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Aaron Todd

Aaron  Todd

Home-game hotshot Aaron Todd was an editor/writer at Casino City for nearly eight years, and is currently the Assistant Director of Athletics for Communications and Marketing at St. Lawrence University, his alma mater. While he is happy to play Texas Hold'em, he'd rather mix it up and play Omaha Hi/Lo, Razz, Deuce-to-Seven Triple Draw, and Badugi.

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Atlantic City casinos reject proposed online gambling legislation in New Jersey

16 Jun 2010

By Aaron Todd
On June 3, legislation that would give Atlantic City casinos the ability to offer Internet gambling services within the state of New Jersey cleared a big hurdle when S490 was reported from the Senate State Government, Wagering, Tourism & Historic Preservation Committee by a 3-1 vote with relatively few amendments.

One week later, that same legislation faces a new hurdle. The casinos that would benefit the most from the legislation have said through their trade organization — the Casino Association of New Jersey (CANJ) — that they don't want it to be passed.

CANJ, which represents all 11 Atlantic City casinos, sent a letter to Assemblyman John Burzichelli, the chairman of the Regulatory Oversight and Gaming Committee in the Assembly, urging his committee to vote no on online gambling legislation or "at least not hold any vote on it, until further guidance can be given from the Attorney General or other law enforcement."

Joseph Corbo, the president of CANJ and the vice president and general counsel at the Borgata, asserts in the letter that the industry is interested in working with federal and state governments on finding a "viable business model to deal with some forms of Internet gambling," but "it is very clear that the federal government must take the lead on this issue."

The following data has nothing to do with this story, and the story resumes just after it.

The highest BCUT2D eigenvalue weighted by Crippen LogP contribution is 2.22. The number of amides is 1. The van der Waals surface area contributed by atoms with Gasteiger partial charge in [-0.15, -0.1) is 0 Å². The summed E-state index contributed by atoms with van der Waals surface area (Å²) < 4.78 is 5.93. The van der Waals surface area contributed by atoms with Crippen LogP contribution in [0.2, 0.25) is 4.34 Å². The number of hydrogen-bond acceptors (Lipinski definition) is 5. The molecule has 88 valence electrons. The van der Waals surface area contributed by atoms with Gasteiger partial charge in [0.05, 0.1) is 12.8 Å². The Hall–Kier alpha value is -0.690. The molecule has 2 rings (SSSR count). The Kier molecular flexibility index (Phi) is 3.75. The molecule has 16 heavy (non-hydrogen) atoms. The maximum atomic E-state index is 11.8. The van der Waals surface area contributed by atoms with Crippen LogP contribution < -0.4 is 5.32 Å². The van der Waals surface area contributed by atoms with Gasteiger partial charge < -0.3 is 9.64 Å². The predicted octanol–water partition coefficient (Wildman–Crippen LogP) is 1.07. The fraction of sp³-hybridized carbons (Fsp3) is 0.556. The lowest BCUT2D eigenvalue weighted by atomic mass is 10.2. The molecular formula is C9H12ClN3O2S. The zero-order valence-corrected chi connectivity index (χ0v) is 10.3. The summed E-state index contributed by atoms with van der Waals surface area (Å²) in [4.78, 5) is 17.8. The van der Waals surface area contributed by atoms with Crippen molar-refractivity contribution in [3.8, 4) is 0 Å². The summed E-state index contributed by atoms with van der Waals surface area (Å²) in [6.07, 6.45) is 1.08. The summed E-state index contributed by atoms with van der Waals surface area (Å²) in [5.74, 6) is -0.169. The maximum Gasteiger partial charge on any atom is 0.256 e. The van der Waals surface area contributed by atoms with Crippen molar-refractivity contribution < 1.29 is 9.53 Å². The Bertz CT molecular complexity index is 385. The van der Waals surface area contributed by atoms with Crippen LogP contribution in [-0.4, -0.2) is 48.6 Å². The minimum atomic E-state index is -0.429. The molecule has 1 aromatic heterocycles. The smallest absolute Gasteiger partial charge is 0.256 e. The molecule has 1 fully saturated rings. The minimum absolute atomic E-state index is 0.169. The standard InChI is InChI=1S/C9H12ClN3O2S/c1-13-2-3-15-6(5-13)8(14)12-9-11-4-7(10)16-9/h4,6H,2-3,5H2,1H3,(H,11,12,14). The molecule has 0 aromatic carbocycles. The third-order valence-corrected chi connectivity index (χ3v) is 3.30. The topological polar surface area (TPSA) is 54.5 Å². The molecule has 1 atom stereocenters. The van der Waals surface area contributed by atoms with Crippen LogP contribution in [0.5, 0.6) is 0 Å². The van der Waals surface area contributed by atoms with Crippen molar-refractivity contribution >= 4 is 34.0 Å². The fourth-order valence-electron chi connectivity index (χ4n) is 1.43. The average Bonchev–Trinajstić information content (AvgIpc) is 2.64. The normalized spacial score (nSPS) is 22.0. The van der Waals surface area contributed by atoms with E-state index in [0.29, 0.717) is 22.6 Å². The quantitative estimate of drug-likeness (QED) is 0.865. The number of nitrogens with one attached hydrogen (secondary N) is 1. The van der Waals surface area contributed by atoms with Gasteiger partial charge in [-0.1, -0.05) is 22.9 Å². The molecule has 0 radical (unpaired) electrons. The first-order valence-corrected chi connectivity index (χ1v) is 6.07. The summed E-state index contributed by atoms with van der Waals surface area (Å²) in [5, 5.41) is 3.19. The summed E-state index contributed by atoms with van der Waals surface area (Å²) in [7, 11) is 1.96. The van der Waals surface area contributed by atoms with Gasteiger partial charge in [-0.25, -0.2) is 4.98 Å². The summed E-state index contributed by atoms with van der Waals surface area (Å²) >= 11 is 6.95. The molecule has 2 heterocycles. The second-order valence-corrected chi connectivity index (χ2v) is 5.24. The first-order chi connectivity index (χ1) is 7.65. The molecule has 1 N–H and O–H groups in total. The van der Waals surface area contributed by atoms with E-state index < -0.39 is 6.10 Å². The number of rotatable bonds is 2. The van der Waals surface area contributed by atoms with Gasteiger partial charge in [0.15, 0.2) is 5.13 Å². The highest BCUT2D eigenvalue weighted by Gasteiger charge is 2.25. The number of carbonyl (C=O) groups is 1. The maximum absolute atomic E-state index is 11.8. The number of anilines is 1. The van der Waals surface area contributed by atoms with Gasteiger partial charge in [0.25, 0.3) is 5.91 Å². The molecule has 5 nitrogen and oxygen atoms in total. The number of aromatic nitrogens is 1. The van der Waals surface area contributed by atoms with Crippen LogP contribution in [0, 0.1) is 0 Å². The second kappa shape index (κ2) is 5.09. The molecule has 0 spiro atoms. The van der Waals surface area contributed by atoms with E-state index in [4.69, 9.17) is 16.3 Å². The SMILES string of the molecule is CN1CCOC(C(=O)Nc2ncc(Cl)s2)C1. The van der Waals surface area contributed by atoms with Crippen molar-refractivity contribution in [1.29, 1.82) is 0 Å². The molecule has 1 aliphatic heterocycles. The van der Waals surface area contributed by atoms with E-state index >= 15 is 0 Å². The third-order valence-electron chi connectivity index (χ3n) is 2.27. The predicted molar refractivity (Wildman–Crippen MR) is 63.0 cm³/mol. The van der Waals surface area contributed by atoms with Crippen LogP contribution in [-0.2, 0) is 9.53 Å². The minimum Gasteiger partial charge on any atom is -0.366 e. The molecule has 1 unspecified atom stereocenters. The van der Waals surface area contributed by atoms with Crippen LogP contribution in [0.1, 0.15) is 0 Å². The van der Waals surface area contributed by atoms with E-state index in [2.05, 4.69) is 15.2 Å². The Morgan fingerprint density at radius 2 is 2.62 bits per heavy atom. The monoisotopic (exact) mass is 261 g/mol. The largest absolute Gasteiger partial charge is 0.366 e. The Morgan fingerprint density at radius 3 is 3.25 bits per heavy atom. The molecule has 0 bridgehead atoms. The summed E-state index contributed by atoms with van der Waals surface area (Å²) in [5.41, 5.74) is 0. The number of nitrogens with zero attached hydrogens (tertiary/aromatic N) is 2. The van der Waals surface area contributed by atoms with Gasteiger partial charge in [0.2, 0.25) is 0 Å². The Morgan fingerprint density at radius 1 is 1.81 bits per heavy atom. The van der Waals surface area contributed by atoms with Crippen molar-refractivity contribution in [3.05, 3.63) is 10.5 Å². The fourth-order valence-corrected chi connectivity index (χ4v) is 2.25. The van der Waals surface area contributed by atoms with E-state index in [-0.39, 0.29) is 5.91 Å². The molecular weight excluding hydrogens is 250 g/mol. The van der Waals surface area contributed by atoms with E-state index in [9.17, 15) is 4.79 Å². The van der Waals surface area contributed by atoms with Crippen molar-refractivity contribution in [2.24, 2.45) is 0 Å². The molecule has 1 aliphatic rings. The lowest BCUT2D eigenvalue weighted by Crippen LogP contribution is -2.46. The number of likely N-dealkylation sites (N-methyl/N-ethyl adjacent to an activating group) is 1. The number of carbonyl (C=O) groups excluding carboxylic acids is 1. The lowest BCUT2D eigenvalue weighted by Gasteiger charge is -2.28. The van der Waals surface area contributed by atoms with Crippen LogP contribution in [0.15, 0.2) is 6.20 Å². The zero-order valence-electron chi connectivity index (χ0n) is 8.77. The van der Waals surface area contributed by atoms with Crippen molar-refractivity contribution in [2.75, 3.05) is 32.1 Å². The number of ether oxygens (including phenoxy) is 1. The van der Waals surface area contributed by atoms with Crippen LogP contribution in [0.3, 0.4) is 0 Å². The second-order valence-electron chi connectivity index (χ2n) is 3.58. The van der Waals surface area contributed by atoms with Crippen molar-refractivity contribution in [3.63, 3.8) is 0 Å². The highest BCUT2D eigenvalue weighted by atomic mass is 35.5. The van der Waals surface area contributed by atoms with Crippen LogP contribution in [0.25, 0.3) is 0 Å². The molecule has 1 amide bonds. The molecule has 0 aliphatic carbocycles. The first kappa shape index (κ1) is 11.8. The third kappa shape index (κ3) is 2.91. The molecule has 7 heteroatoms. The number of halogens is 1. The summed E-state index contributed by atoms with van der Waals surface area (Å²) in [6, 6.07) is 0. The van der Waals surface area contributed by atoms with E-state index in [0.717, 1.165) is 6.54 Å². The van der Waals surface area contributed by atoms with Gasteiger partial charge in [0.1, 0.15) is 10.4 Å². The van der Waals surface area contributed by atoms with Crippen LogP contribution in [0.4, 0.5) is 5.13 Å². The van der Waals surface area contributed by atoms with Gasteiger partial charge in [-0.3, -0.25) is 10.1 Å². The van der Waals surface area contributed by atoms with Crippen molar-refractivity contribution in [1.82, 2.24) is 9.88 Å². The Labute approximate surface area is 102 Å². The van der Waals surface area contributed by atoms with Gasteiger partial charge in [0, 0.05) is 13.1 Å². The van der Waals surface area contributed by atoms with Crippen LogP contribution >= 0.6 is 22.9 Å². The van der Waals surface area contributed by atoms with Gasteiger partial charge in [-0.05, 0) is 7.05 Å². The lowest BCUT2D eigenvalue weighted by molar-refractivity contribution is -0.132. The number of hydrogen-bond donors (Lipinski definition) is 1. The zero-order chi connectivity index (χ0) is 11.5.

In 2006, the Congress passed, and then-President George W. Bush signed, the Unlawful Gambling Enforcement Act (UIGEA), under which states are allowed to offer Internet gambling services provided they can prove minors and people from outside state borders can be prevented from gambling online.

Casino City contacted Corbo to ask if the UIGEA represented enough federal guidance on the issue, but Corbo responded in an e-mail that he had no further comment, outside of the letter to Burzichelli.

Corbo's letter went on to say that expanding gambling services to the Internet would harm Atlantic City by undermining the city's status as a destination resort.

Frank Catania, the president of Catania Consulting Group of New Jersey and the former director of the New Jersey Division of Gaming Enforcement, disagreed.

"This bill would give the casinos the ability to market to people playing poker, slots, or other games on the Internet in New Jersey and bring them to Atlantic City," said Catania. "The demographics of people who are playing on the Internet are different from the demographics of the people who are actually coming to the casinos now. The ones on the Internet are the younger crowd, and if the casinos could use this to bring the younger crowd in, in my opinion, it's going to increase their business."

In his letter, Corbo also tries to raise doubts about the Interactive Media Entertainment & Gaming Association (iMEGA), which has been actively lobbying the New Jersey legislature to regulate online gambling.

"Who is iMEGA?" Corbo asks. "By its own admission, it refuses to disclose it (sic) members, but the Executive Director has stated that 'there are pure poker operators that are iMEGA members, as well as members that are sports, casino, etc.' Why don't they disclose these members?"

"One of our prerogatives is the confidentiality of our membership," iMEGA Chairman Joe Brennan, Jr., told the Press of Atlantic City. "We have been through the federal courts and asserted our right to keeping that confidentiality."

One member of iMEGA actually has come forward. After Kentucky seized the domains of 141 Internet gambling sites, the state's court of appeals refused to hear iMEGA's appeal unless it could show that it represented at least one affected party. TruePoker.com identified itself, and iMEGA's appeal in Kentucky is now moving forward.

While the letter's intent is to derail the legislation, Catania doesn't believe that it will. He cited other examples of gaming legislation that CANJ has opposed that have moved forward, and also noted that New Jersey's current legislative session ends at the end of 2011. Unlike many states, New Jersey's legislators meet all year, so there is plenty of time to get the bill passed in the Senate and through the Assembly as well.
 
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